Abstract

In the treatment of heart patients, as a bridge to recovery, the challenge currently in using a continuous-flow left ventricular assist device (LVAD), is to provide a method to monitor the recovery of the heart. This dissertation addresses the hypothesis that continuous monitoring of the ejection fraction of a patient implanted with an LVAD should be to examine the progress of the patient without the need for excessive in vivo measurements. Also, the ejection fraction can be used to provide a control mechanism for the pump depending on the requirements of each patient. In this dissertation, the left ventricle, in the presence of the LVAD was studied using hemodynamic data obtained from a well-established computer simulation model of the left ventricle supplemented with a generic pump. It is evident from the model that the presence of the pump alters the dynamics of the left ventricular volume curve because of the changes in the dynamics of the aortic valve. As a result, there rises the necessity to define ejection fraction in the presence of an LVAD. Interestingly, a sharing of blood between the ventricle and the pump was observed irrespective of the input of the pump, up until the point where the aortic valve permanently shuts down. An appropriate definition of ejection fraction in the presence of an LVAD is the ratio of the volume of blood ejected from the ventricle through the aortic valve to the amount of blood available in the ventricle just before ejection begins. The simulations in this study proved that ejection fraction defined as stated, removing the effects created by the pump. This provides the necessary information to monitor the recovery of the heart, and also information about sharing of blood, which helps understand the cost of providing a feedback control mechanism to control the pump, thus the hypothesis.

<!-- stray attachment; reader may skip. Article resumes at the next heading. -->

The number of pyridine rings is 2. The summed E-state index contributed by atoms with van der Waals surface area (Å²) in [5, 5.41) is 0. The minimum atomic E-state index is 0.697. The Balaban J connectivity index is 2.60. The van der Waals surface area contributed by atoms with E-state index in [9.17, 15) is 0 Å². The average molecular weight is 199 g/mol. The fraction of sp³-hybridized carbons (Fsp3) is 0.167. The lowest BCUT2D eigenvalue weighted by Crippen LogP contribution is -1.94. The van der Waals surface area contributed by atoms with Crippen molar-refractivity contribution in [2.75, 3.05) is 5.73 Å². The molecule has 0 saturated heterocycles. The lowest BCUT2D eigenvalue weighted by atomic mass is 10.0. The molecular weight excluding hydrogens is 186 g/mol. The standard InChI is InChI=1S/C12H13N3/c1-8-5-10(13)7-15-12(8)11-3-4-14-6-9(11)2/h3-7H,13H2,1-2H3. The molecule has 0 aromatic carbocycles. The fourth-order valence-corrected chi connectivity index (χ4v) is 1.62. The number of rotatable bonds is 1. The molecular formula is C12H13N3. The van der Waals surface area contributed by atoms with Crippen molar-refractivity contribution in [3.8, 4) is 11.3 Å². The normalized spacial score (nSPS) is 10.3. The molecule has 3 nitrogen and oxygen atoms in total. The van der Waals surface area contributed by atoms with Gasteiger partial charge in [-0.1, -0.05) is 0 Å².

Notes

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Graduation Date

2020

Semester

Spring

Advisor

Simaan, Marwan

Degree

Doctor of Philosophy (Ph.D.)

College

College of Engineering and Computer Science

Department

Electrical and Computer Engineering

Degree Program

Electrical Engineering

Format

application/pdf

Identifier

CFE0008040; DP0023180

URL

https://purls.library.ucf.edu/go/DP0023180

Language

English

Release Date

May 2020

Length of Campus-only Access

None

Access Status

Doctoral Dissertation (Open Access)

Restricted to the UCF community until May 2020; it will then be open access.

Included in

Biomedical Commons

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